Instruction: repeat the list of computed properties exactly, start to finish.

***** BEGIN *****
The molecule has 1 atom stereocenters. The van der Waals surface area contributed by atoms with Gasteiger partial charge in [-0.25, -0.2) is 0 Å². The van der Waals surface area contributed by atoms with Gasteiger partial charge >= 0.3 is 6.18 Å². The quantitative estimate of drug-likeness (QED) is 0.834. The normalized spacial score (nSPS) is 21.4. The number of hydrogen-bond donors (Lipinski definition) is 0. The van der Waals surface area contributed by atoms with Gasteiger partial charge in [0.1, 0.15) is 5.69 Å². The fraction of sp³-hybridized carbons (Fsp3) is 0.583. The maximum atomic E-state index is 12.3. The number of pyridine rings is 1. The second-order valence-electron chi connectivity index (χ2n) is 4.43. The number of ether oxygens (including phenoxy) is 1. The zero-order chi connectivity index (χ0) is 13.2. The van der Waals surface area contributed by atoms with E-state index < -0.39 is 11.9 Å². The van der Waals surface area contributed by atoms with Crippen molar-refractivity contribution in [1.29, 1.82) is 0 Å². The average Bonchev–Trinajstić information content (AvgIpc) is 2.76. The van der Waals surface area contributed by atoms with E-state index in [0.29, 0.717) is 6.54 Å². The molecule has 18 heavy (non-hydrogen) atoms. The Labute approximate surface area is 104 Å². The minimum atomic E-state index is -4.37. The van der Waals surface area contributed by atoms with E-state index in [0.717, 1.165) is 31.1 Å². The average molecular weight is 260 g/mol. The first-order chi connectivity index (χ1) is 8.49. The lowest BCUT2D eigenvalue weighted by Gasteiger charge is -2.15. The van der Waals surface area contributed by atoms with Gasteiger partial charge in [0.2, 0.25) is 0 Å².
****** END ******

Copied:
The molecule has 1 atom stereocenters. The van der Waals surface area contributed by atoms with Gasteiger partial charge in [-0.25, -0.2) is 0 Å². The van der Waals surface area contributed by atoms with Gasteiger partial charge >= 0.3 is 6.18 Å². The quantitative estimate of drug-likeness (QED) is 0.834. The normalized spacial score (nSPS) is 21.4. The number of hydrogen-bond donors (Lipinski definition) is 0. The van der Waals surface area contributed by atoms with Gasteiger partial charge in [0.1, 0.15) is 5.69 Å². The fraction of sp³-hybridized carbons (Fsp3) is 0.583. The maximum atomic E-state index is 12.3. The number of pyridine rings is 1. The second-order valence-electron chi connectivity index (χ2n) is 4.43. The number of ether oxygens (including phenoxy) is 1. The zero-order chi connectivity index (χ0) is 13.2. The van der Waals surface area contributed by atoms with E-state index < -0.39 is 11.9 Å². The van der Waals surface area contributed by atoms with Crippen molar-refractivity contribution in [1.29, 1.82) is 0 Å². The average Bonchev–Trinajstić information content (AvgIpc) is 2.76. The van der Waals surface area contributed by atoms with E-state index in [0.29, 0.717) is 6.54 Å². The molecule has 18 heavy (non-hydrogen) atoms. The Labute approximate surface area is 104 Å². The minimum atomic E-state index is -4.37. The van der Waals surface area contributed by atoms with E-state index in [0.717, 1.165) is 31.1 Å². The average molecular weight is 260 g/mol. The first-order chi connectivity index (χ1) is 8.49. The lowest BCUT2D eigenvalue weighted by Gasteiger charge is -2.15. The van der Waals surface area contributed by atoms with Gasteiger partial charge in [0.2, 0.25) is 0 Å².